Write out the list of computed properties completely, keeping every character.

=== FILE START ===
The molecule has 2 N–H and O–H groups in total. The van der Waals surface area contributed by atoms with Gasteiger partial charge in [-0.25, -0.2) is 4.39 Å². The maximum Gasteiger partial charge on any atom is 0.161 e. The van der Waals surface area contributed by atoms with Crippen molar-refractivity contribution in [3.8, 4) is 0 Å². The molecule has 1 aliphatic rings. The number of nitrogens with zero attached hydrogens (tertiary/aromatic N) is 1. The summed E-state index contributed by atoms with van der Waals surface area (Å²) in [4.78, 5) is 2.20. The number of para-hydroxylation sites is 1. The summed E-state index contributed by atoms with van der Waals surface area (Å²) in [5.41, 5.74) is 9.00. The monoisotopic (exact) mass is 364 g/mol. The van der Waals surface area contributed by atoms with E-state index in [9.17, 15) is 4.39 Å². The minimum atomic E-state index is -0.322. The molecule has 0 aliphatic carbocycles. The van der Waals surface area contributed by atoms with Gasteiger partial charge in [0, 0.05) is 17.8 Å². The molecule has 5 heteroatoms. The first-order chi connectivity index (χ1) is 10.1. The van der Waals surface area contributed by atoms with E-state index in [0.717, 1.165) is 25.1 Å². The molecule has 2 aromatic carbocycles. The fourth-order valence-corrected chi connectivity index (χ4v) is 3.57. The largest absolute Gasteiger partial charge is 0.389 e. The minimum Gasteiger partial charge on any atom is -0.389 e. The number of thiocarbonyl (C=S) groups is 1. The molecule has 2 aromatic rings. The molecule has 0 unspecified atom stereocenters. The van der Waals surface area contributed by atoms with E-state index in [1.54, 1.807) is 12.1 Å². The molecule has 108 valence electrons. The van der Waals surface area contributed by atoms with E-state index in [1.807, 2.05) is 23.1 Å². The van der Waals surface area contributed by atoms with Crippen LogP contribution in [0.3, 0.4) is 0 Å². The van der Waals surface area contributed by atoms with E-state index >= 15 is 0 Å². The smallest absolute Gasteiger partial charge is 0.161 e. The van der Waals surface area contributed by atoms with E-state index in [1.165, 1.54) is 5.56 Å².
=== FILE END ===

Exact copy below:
The molecule has 2 N–H and O–H groups in total. The van der Waals surface area contributed by atoms with Gasteiger partial charge in [-0.25, -0.2) is 4.39 Å². The maximum Gasteiger partial charge on any atom is 0.161 e. The van der Waals surface area contributed by atoms with Crippen molar-refractivity contribution in [3.8, 4) is 0 Å². The molecule has 1 aliphatic rings. The number of nitrogens with zero attached hydrogens (tertiary/aromatic N) is 1. The summed E-state index contributed by atoms with van der Waals surface area (Å²) in [4.78, 5) is 2.20. The number of para-hydroxylation sites is 1. The summed E-state index contributed by atoms with van der Waals surface area (Å²) in [5.41, 5.74) is 9.00. The monoisotopic (exact) mass is 364 g/mol. The van der Waals surface area contributed by atoms with E-state index in [9.17, 15) is 4.39 Å². The minimum atomic E-state index is -0.322. The molecule has 0 aliphatic carbocycles. The van der Waals surface area contributed by atoms with Gasteiger partial charge in [0, 0.05) is 17.8 Å². The molecule has 5 heteroatoms. The first-order chi connectivity index (χ1) is 10.1. The van der Waals surface area contributed by atoms with E-state index in [0.717, 1.165) is 25.1 Å². The molecule has 2 aromatic carbocycles. The fourth-order valence-corrected chi connectivity index (χ4v) is 3.57. The largest absolute Gasteiger partial charge is 0.389 e. The minimum Gasteiger partial charge on any atom is -0.389 e. The number of thiocarbonyl (C=S) groups is 1. The molecule has 2 aromatic rings. The molecule has 0 unspecified atom stereocenters. The van der Waals surface area contributed by atoms with E-state index in [1.54, 1.807) is 12.1 Å². The molecule has 108 valence electrons. The van der Waals surface area contributed by atoms with E-state index in [1.807, 2.05) is 23.1 Å². The van der Waals surface area contributed by atoms with Crippen LogP contribution in [0.3, 0.4) is 0 Å². The van der Waals surface area contributed by atoms with E-state index >= 15 is 0 Å². The smallest absolute Gasteiger partial charge is 0.161 e. The van der Waals surface area contributed by atoms with E-state index in [1.165, 1.54) is 5.56 Å².